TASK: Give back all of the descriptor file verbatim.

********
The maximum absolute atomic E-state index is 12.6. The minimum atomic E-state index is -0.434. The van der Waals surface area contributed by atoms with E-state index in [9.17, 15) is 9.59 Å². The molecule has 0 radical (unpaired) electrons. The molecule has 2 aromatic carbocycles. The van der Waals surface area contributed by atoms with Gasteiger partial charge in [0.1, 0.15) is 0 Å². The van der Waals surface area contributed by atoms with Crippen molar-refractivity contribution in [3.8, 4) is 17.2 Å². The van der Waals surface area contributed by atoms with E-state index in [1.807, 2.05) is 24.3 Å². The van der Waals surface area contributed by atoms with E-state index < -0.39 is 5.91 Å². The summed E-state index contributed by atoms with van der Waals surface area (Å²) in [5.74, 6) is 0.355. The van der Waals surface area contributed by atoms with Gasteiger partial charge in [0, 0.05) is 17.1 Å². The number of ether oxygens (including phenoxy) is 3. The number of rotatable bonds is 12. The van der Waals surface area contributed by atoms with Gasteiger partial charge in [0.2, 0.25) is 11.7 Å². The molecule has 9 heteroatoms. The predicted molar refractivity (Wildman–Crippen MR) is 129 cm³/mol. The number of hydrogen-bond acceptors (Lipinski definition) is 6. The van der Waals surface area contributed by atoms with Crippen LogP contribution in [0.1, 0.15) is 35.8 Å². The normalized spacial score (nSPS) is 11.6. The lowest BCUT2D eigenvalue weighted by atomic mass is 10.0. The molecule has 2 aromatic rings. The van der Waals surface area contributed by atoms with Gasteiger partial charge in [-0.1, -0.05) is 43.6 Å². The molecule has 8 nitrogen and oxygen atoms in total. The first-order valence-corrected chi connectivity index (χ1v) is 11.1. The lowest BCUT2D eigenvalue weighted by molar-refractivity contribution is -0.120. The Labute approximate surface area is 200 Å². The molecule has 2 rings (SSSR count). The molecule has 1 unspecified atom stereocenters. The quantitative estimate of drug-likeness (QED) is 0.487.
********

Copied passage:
The maximum absolute atomic E-state index is 12.6. The minimum atomic E-state index is -0.434. The van der Waals surface area contributed by atoms with E-state index in [9.17, 15) is 9.59 Å². The molecule has 0 radical (unpaired) electrons. The molecule has 2 aromatic carbocycles. The van der Waals surface area contributed by atoms with Gasteiger partial charge in [0.1, 0.15) is 0 Å². The van der Waals surface area contributed by atoms with Crippen molar-refractivity contribution in [3.8, 4) is 17.2 Å². The van der Waals surface area contributed by atoms with E-state index in [1.807, 2.05) is 24.3 Å². The van der Waals surface area contributed by atoms with E-state index < -0.39 is 5.91 Å². The summed E-state index contributed by atoms with van der Waals surface area (Å²) in [5.74, 6) is 0.355. The van der Waals surface area contributed by atoms with Gasteiger partial charge in [0, 0.05) is 17.1 Å². The number of ether oxygens (including phenoxy) is 3. The number of rotatable bonds is 12. The van der Waals surface area contributed by atoms with Gasteiger partial charge in [0.2, 0.25) is 11.7 Å². The molecule has 9 heteroatoms. The predicted molar refractivity (Wildman–Crippen MR) is 129 cm³/mol. The number of hydrogen-bond acceptors (Lipinski definition) is 6. The van der Waals surface area contributed by atoms with Crippen LogP contribution in [0.1, 0.15) is 35.8 Å². The normalized spacial score (nSPS) is 11.6. The lowest BCUT2D eigenvalue weighted by atomic mass is 10.0. The molecule has 2 aromatic rings. The van der Waals surface area contributed by atoms with Gasteiger partial charge in [-0.1, -0.05) is 43.6 Å². The molecule has 8 nitrogen and oxygen atoms in total. The first-order valence-corrected chi connectivity index (χ1v) is 11.1. The lowest BCUT2D eigenvalue weighted by molar-refractivity contribution is -0.120. The Labute approximate surface area is 200 Å². The molecule has 2 rings (SSSR count). The molecule has 1 unspecified atom stereocenters. The quantitative estimate of drug-likeness (QED) is 0.487.